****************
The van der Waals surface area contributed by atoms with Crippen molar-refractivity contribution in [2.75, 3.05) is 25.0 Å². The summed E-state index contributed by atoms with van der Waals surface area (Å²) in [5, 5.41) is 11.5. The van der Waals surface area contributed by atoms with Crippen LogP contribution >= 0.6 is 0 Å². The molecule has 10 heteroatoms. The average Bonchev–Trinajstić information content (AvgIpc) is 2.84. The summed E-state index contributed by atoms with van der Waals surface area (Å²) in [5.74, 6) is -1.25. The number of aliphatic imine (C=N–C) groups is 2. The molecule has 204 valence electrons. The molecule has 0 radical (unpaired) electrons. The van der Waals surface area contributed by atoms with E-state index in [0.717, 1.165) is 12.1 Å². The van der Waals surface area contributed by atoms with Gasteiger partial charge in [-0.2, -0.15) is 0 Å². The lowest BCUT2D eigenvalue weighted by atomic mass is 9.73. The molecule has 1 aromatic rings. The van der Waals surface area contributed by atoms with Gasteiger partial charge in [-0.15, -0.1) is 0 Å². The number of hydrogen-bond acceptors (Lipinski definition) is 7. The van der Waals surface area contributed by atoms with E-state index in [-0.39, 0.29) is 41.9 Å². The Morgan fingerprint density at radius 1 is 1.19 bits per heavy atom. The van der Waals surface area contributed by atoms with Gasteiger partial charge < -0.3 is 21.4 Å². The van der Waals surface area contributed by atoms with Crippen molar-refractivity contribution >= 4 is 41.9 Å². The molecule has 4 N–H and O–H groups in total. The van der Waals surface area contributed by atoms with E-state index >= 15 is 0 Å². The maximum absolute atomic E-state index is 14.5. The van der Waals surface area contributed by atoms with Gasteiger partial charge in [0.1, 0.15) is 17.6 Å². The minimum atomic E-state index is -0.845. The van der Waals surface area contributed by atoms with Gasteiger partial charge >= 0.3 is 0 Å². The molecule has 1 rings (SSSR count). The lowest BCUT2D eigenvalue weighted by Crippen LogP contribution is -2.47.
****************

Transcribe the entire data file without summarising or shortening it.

The van der Waals surface area contributed by atoms with Crippen molar-refractivity contribution in [2.75, 3.05) is 25.0 Å². The summed E-state index contributed by atoms with van der Waals surface area (Å²) in [5, 5.41) is 11.5. The van der Waals surface area contributed by atoms with Crippen LogP contribution >= 0.6 is 0 Å². The molecule has 10 heteroatoms. The average Bonchev–Trinajstić information content (AvgIpc) is 2.84. The summed E-state index contributed by atoms with van der Waals surface area (Å²) in [5.74, 6) is -1.25. The number of aliphatic imine (C=N–C) groups is 2. The molecule has 204 valence electrons. The molecule has 0 radical (unpaired) electrons. The van der Waals surface area contributed by atoms with E-state index in [0.717, 1.165) is 12.1 Å². The van der Waals surface area contributed by atoms with Gasteiger partial charge in [-0.2, -0.15) is 0 Å². The lowest BCUT2D eigenvalue weighted by atomic mass is 9.73. The molecule has 1 aromatic rings. The van der Waals surface area contributed by atoms with Gasteiger partial charge in [-0.15, -0.1) is 0 Å². The number of hydrogen-bond acceptors (Lipinski definition) is 7. The van der Waals surface area contributed by atoms with E-state index in [-0.39, 0.29) is 41.9 Å². The Morgan fingerprint density at radius 1 is 1.19 bits per heavy atom. The van der Waals surface area contributed by atoms with Gasteiger partial charge < -0.3 is 21.4 Å². The van der Waals surface area contributed by atoms with Crippen molar-refractivity contribution >= 4 is 41.9 Å². The molecule has 4 N–H and O–H groups in total. The van der Waals surface area contributed by atoms with E-state index >= 15 is 0 Å². The maximum absolute atomic E-state index is 14.5. The van der Waals surface area contributed by atoms with Gasteiger partial charge in [0.1, 0.15) is 17.6 Å². The minimum atomic E-state index is -0.845. The van der Waals surface area contributed by atoms with Gasteiger partial charge >= 0.3 is 0 Å². The molecule has 1 rings (SSSR count). The lowest BCUT2D eigenvalue weighted by Crippen LogP contribution is -2.47.